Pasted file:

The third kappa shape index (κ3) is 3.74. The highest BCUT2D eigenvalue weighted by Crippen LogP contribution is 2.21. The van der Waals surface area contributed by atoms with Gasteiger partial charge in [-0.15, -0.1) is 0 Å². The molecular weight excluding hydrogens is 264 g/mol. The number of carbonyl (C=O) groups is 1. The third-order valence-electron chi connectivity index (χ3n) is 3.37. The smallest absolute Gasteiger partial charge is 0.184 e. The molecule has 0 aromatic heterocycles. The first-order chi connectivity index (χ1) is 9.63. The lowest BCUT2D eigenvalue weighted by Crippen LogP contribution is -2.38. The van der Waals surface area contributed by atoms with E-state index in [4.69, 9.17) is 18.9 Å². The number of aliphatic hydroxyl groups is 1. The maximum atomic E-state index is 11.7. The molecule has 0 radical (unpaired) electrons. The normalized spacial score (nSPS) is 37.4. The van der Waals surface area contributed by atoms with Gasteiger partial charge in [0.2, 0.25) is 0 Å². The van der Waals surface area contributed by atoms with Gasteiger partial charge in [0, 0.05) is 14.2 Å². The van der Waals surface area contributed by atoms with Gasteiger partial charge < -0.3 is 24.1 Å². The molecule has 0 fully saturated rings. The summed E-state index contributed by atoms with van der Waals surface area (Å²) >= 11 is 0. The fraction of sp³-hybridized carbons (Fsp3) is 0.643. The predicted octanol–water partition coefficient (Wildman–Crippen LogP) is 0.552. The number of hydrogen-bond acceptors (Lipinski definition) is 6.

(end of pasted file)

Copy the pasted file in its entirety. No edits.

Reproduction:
The third kappa shape index (κ3) is 3.74. The highest BCUT2D eigenvalue weighted by Crippen LogP contribution is 2.21. The van der Waals surface area contributed by atoms with Gasteiger partial charge in [-0.15, -0.1) is 0 Å². The molecular weight excluding hydrogens is 264 g/mol. The number of carbonyl (C=O) groups is 1. The third-order valence-electron chi connectivity index (χ3n) is 3.37. The smallest absolute Gasteiger partial charge is 0.184 e. The molecule has 0 aromatic heterocycles. The first-order chi connectivity index (χ1) is 9.63. The lowest BCUT2D eigenvalue weighted by Crippen LogP contribution is -2.38. The van der Waals surface area contributed by atoms with E-state index in [4.69, 9.17) is 18.9 Å². The number of aliphatic hydroxyl groups is 1. The maximum atomic E-state index is 11.7. The molecule has 0 radical (unpaired) electrons. The normalized spacial score (nSPS) is 37.4. The van der Waals surface area contributed by atoms with Gasteiger partial charge in [0.2, 0.25) is 0 Å². The van der Waals surface area contributed by atoms with Gasteiger partial charge in [0, 0.05) is 14.2 Å². The van der Waals surface area contributed by atoms with Gasteiger partial charge < -0.3 is 24.1 Å². The molecule has 0 fully saturated rings. The summed E-state index contributed by atoms with van der Waals surface area (Å²) >= 11 is 0. The fraction of sp³-hybridized carbons (Fsp3) is 0.643. The predicted octanol–water partition coefficient (Wildman–Crippen LogP) is 0.552. The number of hydrogen-bond acceptors (Lipinski definition) is 6.